Genetic components susceptible to complex disease such as schizophrenia include a wide spectrum of variants, including common variants (CVs) and de novo mutations (DNMs). Although CVs and DNMs differ by origin, it remains elusive whether and how they interact at the gene, pathway, and network levels that leads to the disease. In this work, we characterized the genes harboring schizophrenia-associated CVs (CVgenes) and the genes harboring DNMs (DNMgenes) using measures from network, tissue-specific expression profile, and spatiotemporal brain expression profile. We developed an algorithm to link the DNMgenes and CVgenes in spatiotemporal brain co-expression networks. DNMgenes tended to have central roles in the human protein-protein interaction (PPI) network, evidenced in their high degree and high betweenness values. DNMgenes and CVgenes connected with each other significantly more often than with other genes in the networks. However, only CVgenes remained significantly connected after adjusting for their degree. In our gene co-expression PPI network, we found DNMgenes and CVgenes connected in a tissue-specific fashion, and such a pattern was similar to that in GTEx brain but not in other GTEx tissues. Importantly, DNMgene-CVgene subnetworks were enriched with pathways of chromatin remodeling, MHC protein complex binding, and neurotransmitter activities. In summary, our results unveiled that both DNMgenes and CVgenes contributed to a core set of biologically important pathways and networks, and their interactions may attribute to the risk for schizophrenia. Our results also suggested a stronger biological effect of DNMgenes than CVgenes in schizophrenia.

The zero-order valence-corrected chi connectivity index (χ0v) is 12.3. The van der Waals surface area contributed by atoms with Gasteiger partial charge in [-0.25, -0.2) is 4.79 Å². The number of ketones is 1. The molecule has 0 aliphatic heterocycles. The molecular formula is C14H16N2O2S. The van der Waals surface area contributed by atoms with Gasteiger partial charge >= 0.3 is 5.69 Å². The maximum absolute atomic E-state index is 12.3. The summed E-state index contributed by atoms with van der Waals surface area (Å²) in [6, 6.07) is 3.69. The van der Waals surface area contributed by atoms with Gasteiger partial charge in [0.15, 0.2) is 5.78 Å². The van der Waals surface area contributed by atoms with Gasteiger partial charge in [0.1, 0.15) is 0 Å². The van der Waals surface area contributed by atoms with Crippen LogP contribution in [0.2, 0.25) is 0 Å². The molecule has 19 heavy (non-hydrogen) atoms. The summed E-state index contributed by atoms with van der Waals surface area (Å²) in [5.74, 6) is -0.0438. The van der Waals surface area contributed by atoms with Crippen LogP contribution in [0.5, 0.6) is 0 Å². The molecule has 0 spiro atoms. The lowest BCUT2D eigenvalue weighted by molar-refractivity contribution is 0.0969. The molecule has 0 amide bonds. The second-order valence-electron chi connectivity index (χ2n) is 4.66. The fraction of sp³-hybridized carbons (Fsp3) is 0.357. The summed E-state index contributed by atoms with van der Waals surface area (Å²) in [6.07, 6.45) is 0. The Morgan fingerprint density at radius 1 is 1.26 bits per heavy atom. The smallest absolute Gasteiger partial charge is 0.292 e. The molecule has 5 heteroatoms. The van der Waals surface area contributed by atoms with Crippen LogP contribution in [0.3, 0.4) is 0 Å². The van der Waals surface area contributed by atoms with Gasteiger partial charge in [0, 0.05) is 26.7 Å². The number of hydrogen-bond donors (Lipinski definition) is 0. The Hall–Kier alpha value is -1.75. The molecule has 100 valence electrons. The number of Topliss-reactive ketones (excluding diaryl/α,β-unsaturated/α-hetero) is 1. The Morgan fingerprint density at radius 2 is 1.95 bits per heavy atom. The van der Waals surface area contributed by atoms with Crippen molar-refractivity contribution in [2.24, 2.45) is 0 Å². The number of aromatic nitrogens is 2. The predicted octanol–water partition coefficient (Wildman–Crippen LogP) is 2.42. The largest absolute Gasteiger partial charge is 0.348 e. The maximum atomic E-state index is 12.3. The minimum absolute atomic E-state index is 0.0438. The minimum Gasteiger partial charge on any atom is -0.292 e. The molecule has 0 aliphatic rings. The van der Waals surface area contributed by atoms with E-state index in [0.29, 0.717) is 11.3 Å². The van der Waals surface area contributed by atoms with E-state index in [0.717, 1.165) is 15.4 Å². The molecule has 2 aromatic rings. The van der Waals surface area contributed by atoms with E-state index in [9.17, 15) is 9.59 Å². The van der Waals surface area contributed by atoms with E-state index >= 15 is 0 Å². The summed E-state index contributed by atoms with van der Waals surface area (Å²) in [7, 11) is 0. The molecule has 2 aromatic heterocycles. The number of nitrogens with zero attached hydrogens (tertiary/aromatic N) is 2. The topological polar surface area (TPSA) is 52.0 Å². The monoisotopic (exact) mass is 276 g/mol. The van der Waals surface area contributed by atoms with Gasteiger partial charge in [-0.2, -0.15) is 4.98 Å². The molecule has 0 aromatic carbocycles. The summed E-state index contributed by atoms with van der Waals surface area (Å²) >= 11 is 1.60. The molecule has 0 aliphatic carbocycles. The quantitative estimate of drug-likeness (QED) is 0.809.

ASJC Scopus subject areas
- Psychiatry and Mental health
- Cellular and Molecular Neuroscience
- Biological Psychiatry